The first lesson in business is really simple, revenue less expenses equals profit. In my experience, in their love for their domains an incredible number of domain investors forget this simple equation. They have a little story about how they acquired or registered each of their domains and like Gollum from “The Lord of The Rings” they constantly say, “my precious”.

Escrow.com

Yes, your domains are precious but if you forget the fundamental business equation then you’re not running a business, you’re enjoying a hobby. That’s fine to do but don’t expect to get business outcomes if you aren’t running your portfolio as a business. If you are running a business then you may have to drop a few domains into “Mount Doom”.

As much as I love my domains I’ve discovered that my wife loves my bank account far more. As she so lovingly puts it, “It’s very hard to cook a domain and serve it to the kids for dinner”.

The second mistake that many domainers make is to focus on the revenue side of the business to the exclusion of all else. These domainers are always holding out for the ultimate sale which is going to pay off the mortgage and allow them to sip margaritas on a far off beach. Seriously, for many of your domains you have more chance of winning the lottery than getting your asking price. My advice, get realistic with your pricing.

I was speaking to a domainer this past week and they were at their wits end because they had only sold a couple of domains in the past few years. They absolutely believed that their domains were worth millions. Here’s the problem, when the market tells you that your prices are too high then you can either listen or continuously fund the renewals out of your own pocket. It's your choice.

The biggest problem with the market is that it’s what we all live and die by. Promises and wishes are great but unless you actually convert a deal then they are pointless. I’ll quote my wife as she reminds me time and time again, “The deals not done until the cash is in the bank!” I couldn’t agree with her more.

If you aren’t selling your domains then either examine the price or your business model. For example, most domain sales are aimed at the small to medium sized business….I don’t know any businesses of that size with a spare $20K to spend on a domain. I know plenty that have $2K or $500 per month though!

Let’s get back to our equation and the other little factor that we have to consider, that is, expenses. Expenses go much, much further than renewal fees. Please, oh please, don’t forget to count the cost of your time. If you value your time at zero dollars then don’t be surprised when other people do so as well and waste a whole lot of it.

The time spent renewing your domains, keeping track of any PPC revenue and ensuring nameservers are set correctly is a direct cost to your investment. By the way, around 10-15% of your domains have incorrect DNS settings – if you don’t believe me then go and check. While you’re at it, don’t forget the costs of your accountant, any legals, bookkeeping etc. You may soon discover that your profit takes a significant hit.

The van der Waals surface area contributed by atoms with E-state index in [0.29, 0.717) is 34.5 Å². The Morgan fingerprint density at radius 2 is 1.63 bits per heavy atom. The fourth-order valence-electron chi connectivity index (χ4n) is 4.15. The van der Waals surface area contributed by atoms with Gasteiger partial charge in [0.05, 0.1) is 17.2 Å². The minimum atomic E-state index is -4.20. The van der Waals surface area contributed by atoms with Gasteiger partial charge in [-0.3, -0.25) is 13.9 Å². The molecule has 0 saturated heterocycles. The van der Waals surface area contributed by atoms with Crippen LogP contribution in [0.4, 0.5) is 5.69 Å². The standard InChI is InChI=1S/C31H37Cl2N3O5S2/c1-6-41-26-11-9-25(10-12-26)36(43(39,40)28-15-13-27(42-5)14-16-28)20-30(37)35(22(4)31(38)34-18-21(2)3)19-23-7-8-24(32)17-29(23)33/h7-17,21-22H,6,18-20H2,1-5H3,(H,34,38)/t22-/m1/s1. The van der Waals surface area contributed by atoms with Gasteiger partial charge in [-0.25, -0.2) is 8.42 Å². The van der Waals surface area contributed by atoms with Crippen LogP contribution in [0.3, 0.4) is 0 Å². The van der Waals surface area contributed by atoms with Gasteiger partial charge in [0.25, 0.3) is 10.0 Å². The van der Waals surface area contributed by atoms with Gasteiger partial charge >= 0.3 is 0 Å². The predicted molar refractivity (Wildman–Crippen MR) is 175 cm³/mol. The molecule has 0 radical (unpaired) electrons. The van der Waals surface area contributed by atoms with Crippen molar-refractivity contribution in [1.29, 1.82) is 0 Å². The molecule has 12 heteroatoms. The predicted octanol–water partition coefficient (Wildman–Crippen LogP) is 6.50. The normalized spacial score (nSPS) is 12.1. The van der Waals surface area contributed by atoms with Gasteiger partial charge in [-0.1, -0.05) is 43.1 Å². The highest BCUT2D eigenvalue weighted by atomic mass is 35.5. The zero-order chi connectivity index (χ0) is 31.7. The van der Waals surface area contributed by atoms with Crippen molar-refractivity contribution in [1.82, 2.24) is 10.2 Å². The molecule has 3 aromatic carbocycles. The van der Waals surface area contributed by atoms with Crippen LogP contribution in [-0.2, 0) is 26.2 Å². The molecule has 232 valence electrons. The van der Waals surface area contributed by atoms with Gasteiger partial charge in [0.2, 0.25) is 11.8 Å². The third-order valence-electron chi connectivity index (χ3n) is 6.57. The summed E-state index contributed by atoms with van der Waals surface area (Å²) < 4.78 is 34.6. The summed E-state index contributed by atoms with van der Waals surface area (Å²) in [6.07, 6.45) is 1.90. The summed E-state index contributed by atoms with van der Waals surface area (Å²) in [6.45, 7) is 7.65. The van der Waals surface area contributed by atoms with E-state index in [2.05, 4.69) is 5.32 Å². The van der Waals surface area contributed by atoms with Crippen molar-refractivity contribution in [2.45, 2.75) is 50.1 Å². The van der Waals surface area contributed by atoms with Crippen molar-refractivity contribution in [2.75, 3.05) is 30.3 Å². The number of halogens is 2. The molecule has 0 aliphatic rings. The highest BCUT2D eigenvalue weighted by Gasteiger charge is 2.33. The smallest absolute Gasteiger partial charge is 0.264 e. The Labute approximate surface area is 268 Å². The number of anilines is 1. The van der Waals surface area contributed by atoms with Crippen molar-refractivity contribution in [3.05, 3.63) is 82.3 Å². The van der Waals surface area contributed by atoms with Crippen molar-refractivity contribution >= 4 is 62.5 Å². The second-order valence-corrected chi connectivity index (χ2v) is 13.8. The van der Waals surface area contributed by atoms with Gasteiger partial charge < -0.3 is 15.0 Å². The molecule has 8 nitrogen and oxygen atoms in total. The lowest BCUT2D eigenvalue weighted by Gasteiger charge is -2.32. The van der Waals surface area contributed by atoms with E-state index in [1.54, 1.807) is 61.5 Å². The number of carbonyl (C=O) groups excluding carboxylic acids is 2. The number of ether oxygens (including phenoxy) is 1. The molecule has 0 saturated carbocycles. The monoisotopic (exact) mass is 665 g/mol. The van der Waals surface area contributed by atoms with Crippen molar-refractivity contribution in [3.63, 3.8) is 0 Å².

Speaking of profit…..never get confused of the difference between cash in your bank account and profit. Just have a chat with the tax man and I’m sure that they’ll educate you on the difference. I’ve seen many domainers spend their cash only to forget about the fact that they need to pay their taxes.

Some of the hidden value in a portfolio can also be access via how you treat your domains for taxation purposes. My recommendation is to get some really good advice on this for your jurisdiction. I hate to say it but your little local accountant is unlikely going to cut it….there are just so many variables when it comes to domains.

For example, are they assets, expenses, contract rights or and expiring contract like an insurance agreement? If they are an asset then how is it that they can potentially be taken away from you? All good questions for an accountant in your own country.

Now that you have the most basic business equation under control let’s take a look at the next step….more on this later.

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Michael Gilmour has been in business for over 32 years and has both a BSC in Electronics and Computer Science and an MBA. He was the former vice-chairman of the Internet Industry Association in Australia and is in demand as a speaker at Internet conferences the world over. He has also recently published his first science fiction book, Battleframe.

Michael is passionate about working with online entrepreneurs to help them navigate their new ventures around the many pitfalls that all businesses face. Due to demands on his time, Michael may be contacted by clicking here for limited consulting assignments.